“God or the Eternal and spirituality or the God-state…” Yuvaan was once again amazed at this description. He felt that there could be no other more perfect intellectual formulation.
He decided that he must study the original text of Bhagavad Gita closely with the help of a teacher. As his eyes closed a small prayer formulated in his heart that he would someday meet such a teacher who could guide him, who could not only explain to him the subtleties of the text, but also what Sri Aurobindo spoke of as a “developing argument.”
“The Gita can only be understood, like any other great work of the kind, by studying it in its entirety and as a developing argument.” 
Yuvaan opened the note-taking app on his phone and decided to paste some key passages which he felt needed much pondering. Perhaps a more appropriate word here would be ‘meditating’, he felt. Yes, he needed to meditate on what he was reading, letting the truth of the words be slowly revealed to him. But how to meditate? For now, all he could do was highlight the selected passages, paste them on his notepad, and re-read after pasting. That was one modern way to begin meditating on the words, he smiled to himself.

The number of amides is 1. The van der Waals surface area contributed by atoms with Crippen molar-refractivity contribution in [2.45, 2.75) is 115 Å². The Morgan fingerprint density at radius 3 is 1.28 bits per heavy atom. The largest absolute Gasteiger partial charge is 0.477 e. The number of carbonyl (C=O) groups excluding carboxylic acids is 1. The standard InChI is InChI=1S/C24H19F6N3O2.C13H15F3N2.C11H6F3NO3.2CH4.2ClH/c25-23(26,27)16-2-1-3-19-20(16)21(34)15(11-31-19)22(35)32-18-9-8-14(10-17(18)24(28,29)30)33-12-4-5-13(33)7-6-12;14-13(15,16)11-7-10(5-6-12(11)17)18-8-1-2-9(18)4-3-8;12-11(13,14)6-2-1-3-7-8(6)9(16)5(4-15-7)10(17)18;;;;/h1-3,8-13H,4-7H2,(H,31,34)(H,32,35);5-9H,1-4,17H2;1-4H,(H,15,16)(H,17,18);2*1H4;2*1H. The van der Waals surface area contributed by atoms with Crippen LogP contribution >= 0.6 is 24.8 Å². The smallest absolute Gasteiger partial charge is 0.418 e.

“…it is a mistake to interpret the Gita from the standpoint of the mentality of today and force it to teach us the disinterested performance of duty as the highest and all-sufficient law… In human life some sort of a clash arises fairly often, as for instance between domestic duties and the call of the country or the cause, or between the claim of the country and the good of humanity or some larger religious or moral principle. An inner situation may even arise, as with the Buddha, in which all duties have to be abandoned, trampled on, flung aside in order to follow the call of the Divine within. I cannot think that the Gita would solve such an inner situation by sending Buddha back to his wife and father and the government of the Sakya State, or would direct a Ramakrishna to become a Pundit in a vernacular school and disinterestedly teach little boys their lessons, or bind down a Vivekananda to support his family and for that to follow dispassionately the law or medicine or journalism. The Gita does not teach the disinterested performance of duties but the following of the divine life, the abandonment of all dharmas, sarvadharmān, to take refuge in the Supreme alone, and the divine activity of a Buddha, a Ramakrishna, a Vivekananda is perfectly in consonance with this teaching.